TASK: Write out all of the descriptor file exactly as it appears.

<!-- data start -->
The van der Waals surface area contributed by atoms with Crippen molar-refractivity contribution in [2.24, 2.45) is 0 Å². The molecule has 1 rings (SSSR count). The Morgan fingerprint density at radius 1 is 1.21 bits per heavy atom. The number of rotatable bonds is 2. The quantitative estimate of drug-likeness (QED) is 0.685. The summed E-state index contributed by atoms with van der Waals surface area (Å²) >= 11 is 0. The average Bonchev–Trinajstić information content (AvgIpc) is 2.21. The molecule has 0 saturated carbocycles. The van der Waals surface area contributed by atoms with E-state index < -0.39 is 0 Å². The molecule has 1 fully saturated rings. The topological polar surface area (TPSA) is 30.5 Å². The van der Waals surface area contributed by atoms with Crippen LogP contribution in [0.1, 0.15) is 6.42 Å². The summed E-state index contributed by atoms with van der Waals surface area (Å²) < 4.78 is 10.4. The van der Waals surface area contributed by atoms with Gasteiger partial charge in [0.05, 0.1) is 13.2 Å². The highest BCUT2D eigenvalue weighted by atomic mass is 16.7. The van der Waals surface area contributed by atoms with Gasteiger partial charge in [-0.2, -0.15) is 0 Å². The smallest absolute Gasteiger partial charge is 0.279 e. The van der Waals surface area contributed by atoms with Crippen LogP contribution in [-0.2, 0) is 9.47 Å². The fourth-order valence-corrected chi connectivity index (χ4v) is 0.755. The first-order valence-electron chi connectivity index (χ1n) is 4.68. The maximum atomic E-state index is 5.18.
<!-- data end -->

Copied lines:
The van der Waals surface area contributed by atoms with Crippen molar-refractivity contribution in [2.24, 2.45) is 0 Å². The molecule has 1 rings (SSSR count). The Morgan fingerprint density at radius 1 is 1.21 bits per heavy atom. The number of rotatable bonds is 2. The quantitative estimate of drug-likeness (QED) is 0.685. The summed E-state index contributed by atoms with van der Waals surface area (Å²) >= 11 is 0. The average Bonchev–Trinajstić information content (AvgIpc) is 2.21. The molecule has 0 saturated carbocycles. The van der Waals surface area contributed by atoms with E-state index < -0.39 is 0 Å². The molecule has 1 fully saturated rings. The topological polar surface area (TPSA) is 30.5 Å². The van der Waals surface area contributed by atoms with Crippen LogP contribution in [0.1, 0.15) is 6.42 Å². The summed E-state index contributed by atoms with van der Waals surface area (Å²) < 4.78 is 10.4. The van der Waals surface area contributed by atoms with Gasteiger partial charge in [0.05, 0.1) is 13.2 Å². The highest BCUT2D eigenvalue weighted by atomic mass is 16.7. The van der Waals surface area contributed by atoms with Gasteiger partial charge in [-0.2, -0.15) is 0 Å². The smallest absolute Gasteiger partial charge is 0.279 e. The van der Waals surface area contributed by atoms with Crippen LogP contribution in [-0.2, 0) is 9.47 Å². The fourth-order valence-corrected chi connectivity index (χ4v) is 0.755. The first-order valence-electron chi connectivity index (χ1n) is 4.68. The maximum atomic E-state index is 5.18.